Hannon GE, Halsall K, Molinari C, Stoll E, Lilley D & Bradshaw RHW (2020) Vegetation dynamics and Fire History in Färnebofjärden National Park, Central Sweden. Holocene. https://doi.org/10.1177/0959683620961513
Palaeoecological studies can identify past trends in vegetation communities and processes over long time scales. Pollen, plant macrofossils and charcoal analyses are used to reconstruct vegetation over the last 6400 years and provide information about former human impact and disturbance regimes in Färnebofjärden National Park, Central Sweden. Three specific conservation planning topics were addressed: (1) the changing ratio of conifers to broadleaved trees; (2) the origin and history of the river meadows and the biodiverse Populus tremula meadows; (3) the role of fire in the maintenance of biological values. Early diverse mixed broadleaved forest assemblages with pine were followed by significant declines of the more thermophilic forest elements prior to the expansion of spruce in the Iron Age. The rise to dominance of spruce was a ‘natural’ process that has been exaggerated by anthropogenic disturbance to artificially high levels today. The initial river meadow communities were facilitated by fire and frequent flooding events, but subsequent dynamics have more definitely been supported by human activities. Rural abandonment during the last 100 years has led to woody successions. Fire has been a continual disturbance factor with an influence on conservation issues such as Picea abies dominance and the maintenance of diverse, non-forest communities. Present occurrence of fire is unusually low, but natural fire frequencies are increasing in the region.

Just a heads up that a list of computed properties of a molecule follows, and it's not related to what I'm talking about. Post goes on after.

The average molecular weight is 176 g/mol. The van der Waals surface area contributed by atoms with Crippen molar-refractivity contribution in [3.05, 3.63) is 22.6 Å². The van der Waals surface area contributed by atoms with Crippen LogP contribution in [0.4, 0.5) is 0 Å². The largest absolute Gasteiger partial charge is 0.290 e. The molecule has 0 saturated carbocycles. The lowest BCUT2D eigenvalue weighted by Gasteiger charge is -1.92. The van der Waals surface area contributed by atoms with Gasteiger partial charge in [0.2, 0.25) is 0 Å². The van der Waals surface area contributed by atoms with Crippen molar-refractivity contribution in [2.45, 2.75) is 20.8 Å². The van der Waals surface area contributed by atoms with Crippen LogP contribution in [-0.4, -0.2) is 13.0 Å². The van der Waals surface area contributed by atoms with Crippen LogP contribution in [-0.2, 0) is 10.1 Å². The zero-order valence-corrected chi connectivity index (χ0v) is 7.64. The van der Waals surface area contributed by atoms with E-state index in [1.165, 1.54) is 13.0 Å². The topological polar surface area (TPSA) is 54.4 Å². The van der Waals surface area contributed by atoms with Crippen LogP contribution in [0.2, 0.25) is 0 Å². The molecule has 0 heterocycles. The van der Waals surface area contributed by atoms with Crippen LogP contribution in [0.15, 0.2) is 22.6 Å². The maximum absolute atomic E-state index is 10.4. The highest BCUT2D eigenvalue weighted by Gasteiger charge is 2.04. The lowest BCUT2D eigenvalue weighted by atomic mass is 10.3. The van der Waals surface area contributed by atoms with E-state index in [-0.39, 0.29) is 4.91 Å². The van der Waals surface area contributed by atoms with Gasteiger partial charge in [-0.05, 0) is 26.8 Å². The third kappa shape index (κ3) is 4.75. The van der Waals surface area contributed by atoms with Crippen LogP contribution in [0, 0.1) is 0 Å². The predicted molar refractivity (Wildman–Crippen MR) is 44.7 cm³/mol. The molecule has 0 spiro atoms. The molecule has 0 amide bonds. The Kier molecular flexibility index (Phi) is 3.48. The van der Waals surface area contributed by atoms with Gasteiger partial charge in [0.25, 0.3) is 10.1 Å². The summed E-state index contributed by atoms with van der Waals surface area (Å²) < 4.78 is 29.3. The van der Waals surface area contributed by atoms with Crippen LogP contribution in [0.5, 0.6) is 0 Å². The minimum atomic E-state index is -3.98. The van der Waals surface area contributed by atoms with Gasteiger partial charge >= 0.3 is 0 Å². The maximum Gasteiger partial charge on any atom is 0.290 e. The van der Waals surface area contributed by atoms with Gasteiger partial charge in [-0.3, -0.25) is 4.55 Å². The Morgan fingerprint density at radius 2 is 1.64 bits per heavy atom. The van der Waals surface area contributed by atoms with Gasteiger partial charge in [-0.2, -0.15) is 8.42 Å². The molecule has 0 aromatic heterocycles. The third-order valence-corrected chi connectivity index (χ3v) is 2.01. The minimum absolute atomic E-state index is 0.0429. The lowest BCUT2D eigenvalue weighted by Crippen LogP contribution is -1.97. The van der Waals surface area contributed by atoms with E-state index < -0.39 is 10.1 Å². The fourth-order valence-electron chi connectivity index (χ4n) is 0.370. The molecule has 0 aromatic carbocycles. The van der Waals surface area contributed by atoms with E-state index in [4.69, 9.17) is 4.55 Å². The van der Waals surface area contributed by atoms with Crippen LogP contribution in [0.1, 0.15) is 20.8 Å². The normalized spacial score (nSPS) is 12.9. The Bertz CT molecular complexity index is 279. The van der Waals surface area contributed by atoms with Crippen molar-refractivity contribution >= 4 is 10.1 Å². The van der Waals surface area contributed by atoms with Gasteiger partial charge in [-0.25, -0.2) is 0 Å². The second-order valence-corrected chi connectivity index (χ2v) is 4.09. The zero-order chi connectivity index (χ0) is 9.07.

charcoal; conservation; ecosystems; fire; forest diversity; management; plant macrofossils; pollen; river meadows
Output Status: Forthcoming/Available Online